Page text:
Reflecting on the commitment to collaboration in ACFID’s Code of Conduct, the team behind the Research For All Guide explore why partnerships with Disabled People’s Organisations are relevant and beneficial for all organisations.
In a nut-shell, why should organisations think about partnerships with Disabled People’s Organisations (DPOs)?
It is difficult to describe why in a nutshell. Genuine, resourced, and ethical partnerships with Disabled People’s Organisations (DPOs) and/or other minority-led, local organisations are important to development and humanitarian agencies and prudent in a myriad of ways.
From a ‘doing good’ perspective, partnerships mean achieving effective development outcomes and ensuring culturally responsive and inclusive programming and services; we don’t know what we don’t know.
From a ‘human rights’ perspective, inclusion is a right and not a privilege. We all have the right to self-determination and that includes people who have been marginalised by mainstream society having a say in development outcomes, humanitarian responses and policymaking.
From a ‘diversity and inclusion’ perspective, the meaningful inclusion of diverse lived experiences and perspectives ensures a nuanced, comprehensive project process that benefits all people with an inclusive outcome.
From an anti-colonial stance, it is a shift in power from ‘donor countries’ to local communities. Partnerships allows for mutual accountability, sharing of resources, capacity-building and collaborative approach to problem-solving.
From a purely transactional, ‘good business’ sense, inclusive programs, services, and products are more likely to be used, have a longer (positive) impact, and align better to the values of donors and communities.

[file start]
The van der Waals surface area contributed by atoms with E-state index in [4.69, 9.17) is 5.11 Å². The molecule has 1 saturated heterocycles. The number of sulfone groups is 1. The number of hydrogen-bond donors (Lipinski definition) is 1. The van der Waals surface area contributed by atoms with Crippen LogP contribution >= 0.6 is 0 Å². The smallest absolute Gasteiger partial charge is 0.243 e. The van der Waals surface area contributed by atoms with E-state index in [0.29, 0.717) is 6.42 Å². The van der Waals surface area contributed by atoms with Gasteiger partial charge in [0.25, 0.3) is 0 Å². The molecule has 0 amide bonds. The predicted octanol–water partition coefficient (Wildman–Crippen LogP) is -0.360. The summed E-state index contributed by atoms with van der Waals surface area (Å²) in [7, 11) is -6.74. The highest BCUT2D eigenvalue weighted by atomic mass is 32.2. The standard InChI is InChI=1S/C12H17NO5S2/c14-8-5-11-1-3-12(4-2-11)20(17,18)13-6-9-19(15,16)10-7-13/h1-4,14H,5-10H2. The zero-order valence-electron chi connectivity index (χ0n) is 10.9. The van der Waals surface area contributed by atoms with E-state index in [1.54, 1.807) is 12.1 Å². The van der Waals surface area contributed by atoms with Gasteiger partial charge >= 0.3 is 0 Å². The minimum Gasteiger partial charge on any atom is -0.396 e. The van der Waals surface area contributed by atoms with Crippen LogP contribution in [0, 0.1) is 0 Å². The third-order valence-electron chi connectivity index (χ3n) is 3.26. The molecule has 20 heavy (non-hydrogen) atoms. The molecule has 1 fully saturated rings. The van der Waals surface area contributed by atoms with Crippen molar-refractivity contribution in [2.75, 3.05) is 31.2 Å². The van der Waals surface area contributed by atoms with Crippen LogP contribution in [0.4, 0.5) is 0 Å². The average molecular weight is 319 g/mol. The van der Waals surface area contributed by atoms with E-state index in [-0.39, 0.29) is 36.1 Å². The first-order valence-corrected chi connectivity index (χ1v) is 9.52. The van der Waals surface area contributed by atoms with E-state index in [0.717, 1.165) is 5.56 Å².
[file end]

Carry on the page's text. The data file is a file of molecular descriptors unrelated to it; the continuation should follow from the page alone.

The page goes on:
Are partnerships with Disabled People’s Organisations relevant for organisations that don’t have disability-specific initiatives?
All organisations should be thinking about partnerships with DPOs. Whether a project is a mainstream initiative or a disability-specific initiative, the meaningful inclusion of people with disabilities and their representative organisation recognises that all people have the right to contribute to society.
What are the benefits of partnering with Disabled People’s Organisations?
The benefits of partnerships with DPOs range from the immediate to long-term. Immediately, there is the inclusion of people with disabilities, modeling of best-practices, and two-way capacity building between people. Sharing expertise builds a much deeper understanding of local context and ensures that development programs are both relevant to, and beneficial for, whole communities.
Over the long-term, there is a demonstrable shift in power and resources and embedded inclusiveness in all development initiatives. This will also contribute to a breakdown in negative stereotypes and misconceptions of people with disabilities.
What challenges need to be overcome in making these partnerships work?